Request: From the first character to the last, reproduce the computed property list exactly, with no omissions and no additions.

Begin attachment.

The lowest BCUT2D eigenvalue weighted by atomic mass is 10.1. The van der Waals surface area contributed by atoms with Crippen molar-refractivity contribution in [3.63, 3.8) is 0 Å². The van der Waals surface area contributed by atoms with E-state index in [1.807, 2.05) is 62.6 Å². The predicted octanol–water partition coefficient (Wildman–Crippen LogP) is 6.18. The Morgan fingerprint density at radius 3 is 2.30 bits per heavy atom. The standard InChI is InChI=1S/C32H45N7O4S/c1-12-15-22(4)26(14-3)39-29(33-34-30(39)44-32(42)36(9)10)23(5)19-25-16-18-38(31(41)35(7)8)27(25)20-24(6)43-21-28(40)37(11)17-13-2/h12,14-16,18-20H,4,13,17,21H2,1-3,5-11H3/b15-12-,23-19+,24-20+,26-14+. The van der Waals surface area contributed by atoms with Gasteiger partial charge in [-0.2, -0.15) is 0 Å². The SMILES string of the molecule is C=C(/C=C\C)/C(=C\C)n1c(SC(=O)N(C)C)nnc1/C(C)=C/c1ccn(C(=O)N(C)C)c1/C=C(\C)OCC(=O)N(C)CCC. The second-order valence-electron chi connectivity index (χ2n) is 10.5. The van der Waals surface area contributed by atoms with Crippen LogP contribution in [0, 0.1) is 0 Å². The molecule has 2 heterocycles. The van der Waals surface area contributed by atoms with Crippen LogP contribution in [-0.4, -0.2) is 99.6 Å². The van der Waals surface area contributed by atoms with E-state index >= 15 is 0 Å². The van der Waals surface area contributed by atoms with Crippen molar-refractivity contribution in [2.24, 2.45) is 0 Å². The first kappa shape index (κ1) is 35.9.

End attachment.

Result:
The lowest BCUT2D eigenvalue weighted by atomic mass is 10.1. The van der Waals surface area contributed by atoms with Crippen molar-refractivity contribution in [3.63, 3.8) is 0 Å². The van der Waals surface area contributed by atoms with E-state index in [1.807, 2.05) is 62.6 Å². The predicted octanol–water partition coefficient (Wildman–Crippen LogP) is 6.18. The Morgan fingerprint density at radius 3 is 2.30 bits per heavy atom. The standard InChI is InChI=1S/C32H45N7O4S/c1-12-15-22(4)26(14-3)39-29(33-34-30(39)44-32(42)36(9)10)23(5)19-25-16-18-38(31(41)35(7)8)27(25)20-24(6)43-21-28(40)37(11)17-13-2/h12,14-16,18-20H,4,13,17,21H2,1-3,5-11H3/b15-12-,23-19+,24-20+,26-14+. The van der Waals surface area contributed by atoms with Gasteiger partial charge in [-0.2, -0.15) is 0 Å². The SMILES string of the molecule is C=C(/C=C\C)/C(=C\C)n1c(SC(=O)N(C)C)nnc1/C(C)=C/c1ccn(C(=O)N(C)C)c1/C=C(\C)OCC(=O)N(C)CCC. The second-order valence-electron chi connectivity index (χ2n) is 10.5. The van der Waals surface area contributed by atoms with Crippen LogP contribution in [0, 0.1) is 0 Å². The molecule has 2 heterocycles. The van der Waals surface area contributed by atoms with Crippen LogP contribution in [-0.4, -0.2) is 99.6 Å². The van der Waals surface area contributed by atoms with E-state index >= 15 is 0 Å². The van der Waals surface area contributed by atoms with Crippen molar-refractivity contribution in [2.24, 2.45) is 0 Å². The first kappa shape index (κ1) is 35.9.